Morphological characterization of landforms produced by springtime seasonal activity on Russell Crater megadune, Mars
Published:January 01, 2019
Gwenaël Jouannic, Susan J. Conway, Julien Gargani, François Costard, Marion Massé, Olivier Bourgeois, John Carter, Frédéric Schmidt, Chiara Marmo, Gian G. Ori, Marion Nachon, Kelly Pasquon, 2019. "Morphological characterization of landforms produced by springtime seasonal activity on Russell Crater megadune, Mars", Martian Gullies and their Earth Analogues, S. J. Conway, J. L. Carrivick, P. A. Carling, T. de Haas, T.N. Harrison
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We describe in detail an annual seasonal process that occurs on the surface of the Russell Crater megadune on Mars. We give these features the name ‘perennial rills’, because their surface topographical expression persists from year-to-year and they form a distinctive, downstream-branching network of small channels, or rills. We used time-series images, elevation data from stereophotogrammetry and spectral data to characterize the evolution of these features over 6 Mars years. Growth and modification of these networks occurs abruptly in spring (at a solar longitude of c. 200°) after most of the seasonal CO2 ice has sublimated. We find that the peculiar morphology of perennial rills seems to be the only aspect that sets them apart from active linear dune gullies. By comparison to terrestrial analogues, we identified two conditions favouring the production of such a network: (a) the presence of an impermeable layer; and (b) the repeated formation of obstacles in front of propagating channels. We find that the most plausible formation mechanisms that can explain the formation of both the perennial rills and the active linear dune gullies are levitating CO2 blocks or liquid debris flows of water/brine, but neither can completely satisfy all the observational evidence.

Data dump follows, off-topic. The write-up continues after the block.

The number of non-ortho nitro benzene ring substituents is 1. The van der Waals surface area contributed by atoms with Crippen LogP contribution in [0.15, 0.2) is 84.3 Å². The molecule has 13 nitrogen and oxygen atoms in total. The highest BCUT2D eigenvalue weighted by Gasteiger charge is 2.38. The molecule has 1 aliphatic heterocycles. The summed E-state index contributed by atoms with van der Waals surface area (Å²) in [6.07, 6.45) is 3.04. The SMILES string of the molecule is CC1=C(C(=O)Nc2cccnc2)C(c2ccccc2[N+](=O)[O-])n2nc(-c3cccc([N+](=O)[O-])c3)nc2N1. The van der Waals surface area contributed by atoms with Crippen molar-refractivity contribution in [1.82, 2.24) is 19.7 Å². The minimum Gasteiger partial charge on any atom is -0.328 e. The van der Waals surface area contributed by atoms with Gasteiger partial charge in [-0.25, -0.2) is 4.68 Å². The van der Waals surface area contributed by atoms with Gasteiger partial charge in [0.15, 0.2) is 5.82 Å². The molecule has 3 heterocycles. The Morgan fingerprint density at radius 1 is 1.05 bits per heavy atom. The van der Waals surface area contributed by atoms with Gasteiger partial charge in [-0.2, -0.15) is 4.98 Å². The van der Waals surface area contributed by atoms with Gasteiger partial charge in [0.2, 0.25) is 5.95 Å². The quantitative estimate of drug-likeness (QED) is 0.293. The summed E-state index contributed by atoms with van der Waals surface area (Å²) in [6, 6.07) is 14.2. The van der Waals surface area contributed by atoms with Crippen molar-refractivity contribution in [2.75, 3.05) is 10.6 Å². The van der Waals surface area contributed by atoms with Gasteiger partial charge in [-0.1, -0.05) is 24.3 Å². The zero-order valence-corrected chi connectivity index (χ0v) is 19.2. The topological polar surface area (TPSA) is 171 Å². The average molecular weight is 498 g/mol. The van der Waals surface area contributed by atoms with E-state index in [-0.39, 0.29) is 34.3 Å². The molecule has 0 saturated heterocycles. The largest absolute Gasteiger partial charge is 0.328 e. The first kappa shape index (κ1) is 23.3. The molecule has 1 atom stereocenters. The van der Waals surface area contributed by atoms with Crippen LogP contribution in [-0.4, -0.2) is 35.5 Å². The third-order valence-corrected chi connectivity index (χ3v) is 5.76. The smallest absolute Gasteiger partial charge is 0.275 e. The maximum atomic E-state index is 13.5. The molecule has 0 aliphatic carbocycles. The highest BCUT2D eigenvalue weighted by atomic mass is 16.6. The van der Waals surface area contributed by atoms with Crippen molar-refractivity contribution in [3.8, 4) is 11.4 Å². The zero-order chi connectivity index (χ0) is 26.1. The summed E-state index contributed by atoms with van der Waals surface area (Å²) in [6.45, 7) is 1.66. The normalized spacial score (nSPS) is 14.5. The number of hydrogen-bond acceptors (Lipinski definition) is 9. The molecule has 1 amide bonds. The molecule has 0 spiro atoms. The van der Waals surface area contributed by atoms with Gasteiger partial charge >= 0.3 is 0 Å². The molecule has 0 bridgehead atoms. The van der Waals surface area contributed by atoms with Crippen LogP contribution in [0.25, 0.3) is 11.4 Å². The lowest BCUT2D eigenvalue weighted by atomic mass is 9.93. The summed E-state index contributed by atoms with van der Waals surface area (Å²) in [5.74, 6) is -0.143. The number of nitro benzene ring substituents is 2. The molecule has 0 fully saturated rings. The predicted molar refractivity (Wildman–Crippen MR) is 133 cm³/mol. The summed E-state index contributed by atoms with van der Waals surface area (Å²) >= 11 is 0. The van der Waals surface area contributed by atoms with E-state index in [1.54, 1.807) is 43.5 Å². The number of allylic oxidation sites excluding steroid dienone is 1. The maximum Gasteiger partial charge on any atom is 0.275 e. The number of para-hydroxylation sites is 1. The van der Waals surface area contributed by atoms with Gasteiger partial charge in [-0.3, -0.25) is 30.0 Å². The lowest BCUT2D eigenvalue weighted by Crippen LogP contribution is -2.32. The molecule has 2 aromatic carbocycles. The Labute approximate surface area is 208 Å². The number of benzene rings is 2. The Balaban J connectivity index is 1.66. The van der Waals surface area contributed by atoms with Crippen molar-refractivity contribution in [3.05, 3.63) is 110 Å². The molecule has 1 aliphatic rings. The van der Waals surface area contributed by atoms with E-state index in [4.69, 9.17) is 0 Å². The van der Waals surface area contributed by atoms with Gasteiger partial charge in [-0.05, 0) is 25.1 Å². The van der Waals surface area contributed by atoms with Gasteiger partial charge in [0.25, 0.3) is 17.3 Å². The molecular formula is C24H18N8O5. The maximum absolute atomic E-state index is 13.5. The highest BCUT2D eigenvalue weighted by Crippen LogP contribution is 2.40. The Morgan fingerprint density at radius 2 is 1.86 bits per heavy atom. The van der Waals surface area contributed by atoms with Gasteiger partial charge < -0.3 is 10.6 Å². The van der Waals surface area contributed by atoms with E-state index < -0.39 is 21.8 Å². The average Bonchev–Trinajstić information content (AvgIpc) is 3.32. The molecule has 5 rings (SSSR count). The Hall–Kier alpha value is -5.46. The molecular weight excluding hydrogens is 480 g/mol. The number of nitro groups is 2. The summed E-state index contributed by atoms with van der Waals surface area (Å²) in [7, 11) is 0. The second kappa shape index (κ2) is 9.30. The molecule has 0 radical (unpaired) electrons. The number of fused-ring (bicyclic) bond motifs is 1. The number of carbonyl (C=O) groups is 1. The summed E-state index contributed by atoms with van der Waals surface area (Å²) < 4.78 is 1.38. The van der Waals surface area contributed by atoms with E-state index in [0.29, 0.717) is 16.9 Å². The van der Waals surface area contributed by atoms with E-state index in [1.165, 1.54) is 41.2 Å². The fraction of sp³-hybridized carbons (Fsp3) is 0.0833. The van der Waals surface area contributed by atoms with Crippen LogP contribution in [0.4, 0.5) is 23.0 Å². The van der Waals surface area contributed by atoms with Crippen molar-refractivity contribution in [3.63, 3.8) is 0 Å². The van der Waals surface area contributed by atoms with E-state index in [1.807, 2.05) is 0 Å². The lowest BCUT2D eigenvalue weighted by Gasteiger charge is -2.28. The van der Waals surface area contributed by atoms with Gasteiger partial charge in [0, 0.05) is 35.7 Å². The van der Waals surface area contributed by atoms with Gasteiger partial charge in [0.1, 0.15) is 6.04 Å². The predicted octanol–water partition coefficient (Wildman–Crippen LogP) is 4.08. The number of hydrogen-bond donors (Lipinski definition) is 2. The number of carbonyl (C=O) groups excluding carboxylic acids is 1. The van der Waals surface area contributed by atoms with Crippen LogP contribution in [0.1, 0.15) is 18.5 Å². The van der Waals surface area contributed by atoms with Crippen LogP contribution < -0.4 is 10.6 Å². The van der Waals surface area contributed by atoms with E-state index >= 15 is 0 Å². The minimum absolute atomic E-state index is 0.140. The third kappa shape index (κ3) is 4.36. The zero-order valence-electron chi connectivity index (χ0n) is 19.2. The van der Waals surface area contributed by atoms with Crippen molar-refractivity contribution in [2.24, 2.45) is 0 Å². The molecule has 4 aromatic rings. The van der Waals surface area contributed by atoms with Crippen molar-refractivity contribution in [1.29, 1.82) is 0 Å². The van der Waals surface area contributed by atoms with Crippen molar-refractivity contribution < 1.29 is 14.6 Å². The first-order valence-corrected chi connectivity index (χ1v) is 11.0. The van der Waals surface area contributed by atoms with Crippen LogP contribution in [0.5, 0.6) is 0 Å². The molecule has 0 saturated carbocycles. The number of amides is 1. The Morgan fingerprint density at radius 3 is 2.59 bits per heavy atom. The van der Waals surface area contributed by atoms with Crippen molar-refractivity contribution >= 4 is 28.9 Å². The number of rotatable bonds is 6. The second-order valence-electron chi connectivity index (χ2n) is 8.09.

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Martian Gullies and their Earth Analogues
Gullies on Mars resemble terrestrial gullies involved in the transport of abundant material down steep slopes by liquid water. However, liquid water should not be stable at the Martian surface. The articles in this volume present the two main opposing theories for Martian gully formation: climate-driven melting of surficial water-ice deposits and seasonal dry-ice sublimation. The evidence presented ranges from remote-sensing observations, to experimental simulations, to comparison with Earth analogues. The opposing hypotheses imply either that Mars has been unusually wet in the last few million years or that it has remained a cold dry desert – both with profound implications for understanding the water budget of Mars and its habitability. The debate questions the limits of remote-sensing data and how we interpret active processes on extra-terrestrial planetary surfaces, even beyond those on Mars, as summarized by the review paper at the beginning of the book.